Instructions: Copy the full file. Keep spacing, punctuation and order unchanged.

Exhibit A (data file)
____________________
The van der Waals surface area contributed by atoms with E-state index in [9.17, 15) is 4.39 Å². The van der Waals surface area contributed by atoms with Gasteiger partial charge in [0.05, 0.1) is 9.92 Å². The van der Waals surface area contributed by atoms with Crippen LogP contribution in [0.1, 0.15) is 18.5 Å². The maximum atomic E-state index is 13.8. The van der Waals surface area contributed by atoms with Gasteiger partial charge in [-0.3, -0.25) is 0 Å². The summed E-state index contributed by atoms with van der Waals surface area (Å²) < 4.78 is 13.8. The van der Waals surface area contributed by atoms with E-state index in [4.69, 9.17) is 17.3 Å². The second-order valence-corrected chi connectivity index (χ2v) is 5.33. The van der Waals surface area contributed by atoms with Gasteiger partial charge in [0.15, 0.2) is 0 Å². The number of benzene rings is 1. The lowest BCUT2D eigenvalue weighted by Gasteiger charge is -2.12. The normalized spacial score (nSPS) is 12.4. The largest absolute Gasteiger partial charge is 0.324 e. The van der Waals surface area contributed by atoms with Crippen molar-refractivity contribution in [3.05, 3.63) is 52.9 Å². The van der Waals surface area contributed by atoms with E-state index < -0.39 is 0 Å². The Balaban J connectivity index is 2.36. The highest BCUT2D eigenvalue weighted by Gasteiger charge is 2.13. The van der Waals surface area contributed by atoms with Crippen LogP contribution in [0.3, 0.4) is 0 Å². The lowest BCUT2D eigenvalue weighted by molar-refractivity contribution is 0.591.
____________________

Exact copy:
The van der Waals surface area contributed by atoms with E-state index in [9.17, 15) is 4.39 Å². The van der Waals surface area contributed by atoms with Gasteiger partial charge in [0.05, 0.1) is 9.92 Å². The van der Waals surface area contributed by atoms with Crippen LogP contribution in [0.1, 0.15) is 18.5 Å². The maximum atomic E-state index is 13.8. The van der Waals surface area contributed by atoms with Gasteiger partial charge in [-0.3, -0.25) is 0 Å². The summed E-state index contributed by atoms with van der Waals surface area (Å²) < 4.78 is 13.8. The van der Waals surface area contributed by atoms with E-state index in [4.69, 9.17) is 17.3 Å². The second-order valence-corrected chi connectivity index (χ2v) is 5.33. The van der Waals surface area contributed by atoms with Gasteiger partial charge in [0.15, 0.2) is 0 Å². The number of benzene rings is 1. The lowest BCUT2D eigenvalue weighted by Gasteiger charge is -2.12. The normalized spacial score (nSPS) is 12.4. The largest absolute Gasteiger partial charge is 0.324 e. The van der Waals surface area contributed by atoms with Crippen molar-refractivity contribution in [3.05, 3.63) is 52.9 Å². The van der Waals surface area contributed by atoms with E-state index < -0.39 is 0 Å². The Balaban J connectivity index is 2.36. The highest BCUT2D eigenvalue weighted by Gasteiger charge is 2.13. The van der Waals surface area contributed by atoms with Crippen LogP contribution in [0.3, 0.4) is 0 Å². The lowest BCUT2D eigenvalue weighted by molar-refractivity contribution is 0.591.